Yellowstone National Park, United States
Some 600,000 years ago a massive volcanic eruption from the center of what is now Yellowstone National Park spewed an immense volume of ash over the western United States, much of the Midwest, northern Mexico, and some areas of the eastern Pacific. The eruption left a caldera, a collapsed crater 30-miles wide by 45-mileslong.
In 1872, President Ulysses Grant signed a law declaring that Yellowstone would forever be “dedicated and set apart as a public park.” It became the world’s first national park.
The park has hundreds of geysers. Old Faithful, named for its regularity, erupts approximately every hour. Other Yellowstone geothermal features include bubbling mud pools, hot springs, colorful limestone terraces, and steam-spouting fumaroles. The national park also protects a unique ecosystem that is home to a wealth of flora and fauna, including iconic Rocky Mountain wildlife such as grizzly bears, buffalo, wolves, and elk.
Stonehenge is a prehistoric site of megaliths arranged in concentric circles—the largest being 108 feet in diameter—and horseshoe patterns. These standing stones measure up to 20 feet high and weigh as much as 110,231 pounds. Studies reveal that the stones came from faraway mountains.
The latest scientific estimates say Stonehenge was built in stages between 3000 and 1500 B.C. Why and how the stones came to be erected on Salisbury Plain remains a mystery. Some speculate Stonehenge was an astronomical calendar; others believe it was used for religious ceremonies. The once popular theory that Stonehenge was created by the Druids, the Celtic priesthood, was disproved when science found that it has been built at least a thousand years before the Druids.
The Pyramids of Giza, Egypt
The question of who built the pyramids, and how, has long been debated by Egyptologists and historians. Standing at the base of the pyramids at Giza, it is hard to believe that any of these monuments could have been built in one pharaoh’s lifetime. The accounts of Herodotus, the fifth-century B.C. Greek historian, suggest that the labor force totaled more than 100,000 people. Modern Egyptologists believe the real number is closer to 20,000.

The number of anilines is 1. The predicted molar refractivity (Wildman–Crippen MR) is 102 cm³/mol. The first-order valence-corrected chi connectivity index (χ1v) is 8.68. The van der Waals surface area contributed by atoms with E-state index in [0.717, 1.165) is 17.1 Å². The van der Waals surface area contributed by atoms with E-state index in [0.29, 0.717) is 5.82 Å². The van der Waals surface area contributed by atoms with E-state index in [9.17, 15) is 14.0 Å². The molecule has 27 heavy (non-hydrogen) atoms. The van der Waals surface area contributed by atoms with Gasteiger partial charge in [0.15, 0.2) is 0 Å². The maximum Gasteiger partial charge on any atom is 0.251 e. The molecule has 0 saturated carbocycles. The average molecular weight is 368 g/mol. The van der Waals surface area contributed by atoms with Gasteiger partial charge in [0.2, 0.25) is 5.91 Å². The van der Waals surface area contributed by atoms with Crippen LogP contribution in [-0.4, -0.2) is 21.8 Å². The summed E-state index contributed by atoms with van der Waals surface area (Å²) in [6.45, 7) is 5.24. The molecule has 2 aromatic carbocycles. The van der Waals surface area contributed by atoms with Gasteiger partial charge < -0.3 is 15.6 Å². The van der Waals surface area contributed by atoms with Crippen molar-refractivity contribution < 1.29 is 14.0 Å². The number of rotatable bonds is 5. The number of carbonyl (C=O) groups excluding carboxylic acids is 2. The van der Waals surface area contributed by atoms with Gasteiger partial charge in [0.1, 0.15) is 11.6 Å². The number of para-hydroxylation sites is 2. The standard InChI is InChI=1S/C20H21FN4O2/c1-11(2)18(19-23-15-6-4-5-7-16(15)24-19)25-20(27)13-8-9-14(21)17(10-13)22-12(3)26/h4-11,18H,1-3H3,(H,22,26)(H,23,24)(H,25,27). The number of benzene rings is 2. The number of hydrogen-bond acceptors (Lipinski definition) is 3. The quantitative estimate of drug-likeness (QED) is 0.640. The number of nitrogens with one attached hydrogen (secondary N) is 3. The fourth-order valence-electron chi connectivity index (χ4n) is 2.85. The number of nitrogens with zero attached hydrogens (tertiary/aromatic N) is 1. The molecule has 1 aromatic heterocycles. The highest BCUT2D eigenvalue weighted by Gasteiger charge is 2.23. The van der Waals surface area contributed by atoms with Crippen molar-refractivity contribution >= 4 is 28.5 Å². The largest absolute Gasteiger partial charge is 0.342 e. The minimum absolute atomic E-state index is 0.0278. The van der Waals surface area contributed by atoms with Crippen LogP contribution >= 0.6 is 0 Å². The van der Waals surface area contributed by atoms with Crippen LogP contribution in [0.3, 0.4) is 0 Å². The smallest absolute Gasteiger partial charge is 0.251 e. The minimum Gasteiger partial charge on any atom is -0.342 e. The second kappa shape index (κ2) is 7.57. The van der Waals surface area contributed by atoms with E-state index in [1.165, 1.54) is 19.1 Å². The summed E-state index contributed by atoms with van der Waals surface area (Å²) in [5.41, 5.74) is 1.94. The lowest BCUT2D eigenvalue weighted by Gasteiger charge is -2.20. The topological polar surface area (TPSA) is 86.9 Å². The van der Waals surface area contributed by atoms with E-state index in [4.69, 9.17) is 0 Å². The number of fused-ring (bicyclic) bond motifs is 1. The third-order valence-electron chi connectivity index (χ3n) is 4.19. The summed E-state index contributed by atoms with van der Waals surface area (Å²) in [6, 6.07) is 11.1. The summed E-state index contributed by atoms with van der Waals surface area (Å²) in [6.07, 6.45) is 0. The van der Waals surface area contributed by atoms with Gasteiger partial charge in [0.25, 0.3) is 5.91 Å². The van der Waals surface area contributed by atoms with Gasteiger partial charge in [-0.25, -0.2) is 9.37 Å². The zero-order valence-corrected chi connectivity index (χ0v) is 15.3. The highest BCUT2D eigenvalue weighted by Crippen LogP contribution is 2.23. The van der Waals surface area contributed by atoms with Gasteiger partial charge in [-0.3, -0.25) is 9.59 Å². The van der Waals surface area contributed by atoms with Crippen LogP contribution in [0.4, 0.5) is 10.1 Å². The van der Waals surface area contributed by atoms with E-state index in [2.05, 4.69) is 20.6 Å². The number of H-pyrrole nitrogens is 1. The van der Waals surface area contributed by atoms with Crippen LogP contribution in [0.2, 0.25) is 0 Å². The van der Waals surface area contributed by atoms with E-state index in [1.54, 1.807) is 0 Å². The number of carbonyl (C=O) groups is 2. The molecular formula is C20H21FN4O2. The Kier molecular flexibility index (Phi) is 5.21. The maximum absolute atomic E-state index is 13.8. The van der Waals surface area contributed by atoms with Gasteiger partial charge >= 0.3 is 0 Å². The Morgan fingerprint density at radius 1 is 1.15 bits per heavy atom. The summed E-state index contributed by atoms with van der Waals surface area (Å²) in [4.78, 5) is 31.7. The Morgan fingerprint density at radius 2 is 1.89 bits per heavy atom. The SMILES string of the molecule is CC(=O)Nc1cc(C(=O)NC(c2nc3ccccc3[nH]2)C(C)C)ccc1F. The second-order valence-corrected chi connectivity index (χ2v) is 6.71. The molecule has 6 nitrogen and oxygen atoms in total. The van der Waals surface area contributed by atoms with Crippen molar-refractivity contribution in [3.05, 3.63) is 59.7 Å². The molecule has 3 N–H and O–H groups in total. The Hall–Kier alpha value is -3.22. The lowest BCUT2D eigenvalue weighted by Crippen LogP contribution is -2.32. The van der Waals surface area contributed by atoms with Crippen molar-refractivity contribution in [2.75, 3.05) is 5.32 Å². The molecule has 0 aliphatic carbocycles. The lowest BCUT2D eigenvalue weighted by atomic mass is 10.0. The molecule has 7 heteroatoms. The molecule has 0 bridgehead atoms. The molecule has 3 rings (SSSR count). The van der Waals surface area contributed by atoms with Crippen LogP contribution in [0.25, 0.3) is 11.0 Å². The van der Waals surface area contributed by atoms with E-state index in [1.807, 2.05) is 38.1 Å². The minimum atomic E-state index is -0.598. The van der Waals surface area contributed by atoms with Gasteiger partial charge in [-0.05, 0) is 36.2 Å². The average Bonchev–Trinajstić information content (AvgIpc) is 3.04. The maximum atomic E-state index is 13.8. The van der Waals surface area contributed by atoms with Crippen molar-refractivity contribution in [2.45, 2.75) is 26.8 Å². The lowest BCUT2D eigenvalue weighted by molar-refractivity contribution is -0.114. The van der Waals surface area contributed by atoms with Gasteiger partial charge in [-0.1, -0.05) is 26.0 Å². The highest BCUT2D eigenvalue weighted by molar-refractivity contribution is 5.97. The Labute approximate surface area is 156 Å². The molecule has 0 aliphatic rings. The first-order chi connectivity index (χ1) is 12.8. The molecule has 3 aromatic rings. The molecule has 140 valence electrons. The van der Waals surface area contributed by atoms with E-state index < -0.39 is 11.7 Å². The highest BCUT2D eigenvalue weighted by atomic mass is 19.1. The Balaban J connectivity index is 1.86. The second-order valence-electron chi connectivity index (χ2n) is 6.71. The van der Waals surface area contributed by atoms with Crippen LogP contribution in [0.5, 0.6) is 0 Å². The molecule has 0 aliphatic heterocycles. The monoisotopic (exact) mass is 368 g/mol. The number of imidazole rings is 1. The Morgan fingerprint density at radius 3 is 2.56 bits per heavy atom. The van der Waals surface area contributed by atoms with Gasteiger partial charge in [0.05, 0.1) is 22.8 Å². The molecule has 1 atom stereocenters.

The three great pyramids—tombs for Pharaoh Khufu, Khafre, and Menkaure—are massive. Each stone in the pyramids weighs more than two tons. The Sphinx, which embodies the body of a lion and the head of a pharaoh, is believed to be the head of Khafre and the guardian spirit for his entire burial complex.
The 1908 edition of Baedeker’s Egypt warns: “Travelers who are in the slightest degree predisposed to apoplectic or fainting fits, and ladies traveling alone, should not attempt to penetrate into these stifling recesses.”
Petronas Twin Towers, Malaysia
The Burj Khalifa has, for the moment, claimed the oft-changing title of the “world’s largest building.” Yet the former titleholder, the Petronas Twin Towers, completed in 1997 and measuring 1,483 feet high, still retain their visually dramatic design, courtesy of U.S. architect Cesar Pelli. They can be appreciated easily from all directions. Halfway up the buildings, a 90-foot twin-tier sky bridge dramatically connects the structures on the 41st and 42nd floors.
On the border of Argentina and Brazail, the Iguazu Falls is the largest waterfall system in the world. Two hundred plus feet high, it’s an amazing experience to view, by hiking, helicopter, or taking a boat ride.
Grand Canyon, United States
One of the natural wonders of the world. It is 277-miles long and up to 18-miles wide and an average depth of one mile. Both the north and south rims are well worth visiting. On either side, staying for 24 hours is well worth the investment. The daylight shining on the canyon walls is an ever-changing panorama of colors and hues. It’s a wow!
Rafting through the bottom of the canyon is an exhilarating experience filled with fascinating sights and a few thrills over some rocky stretches of a churning river.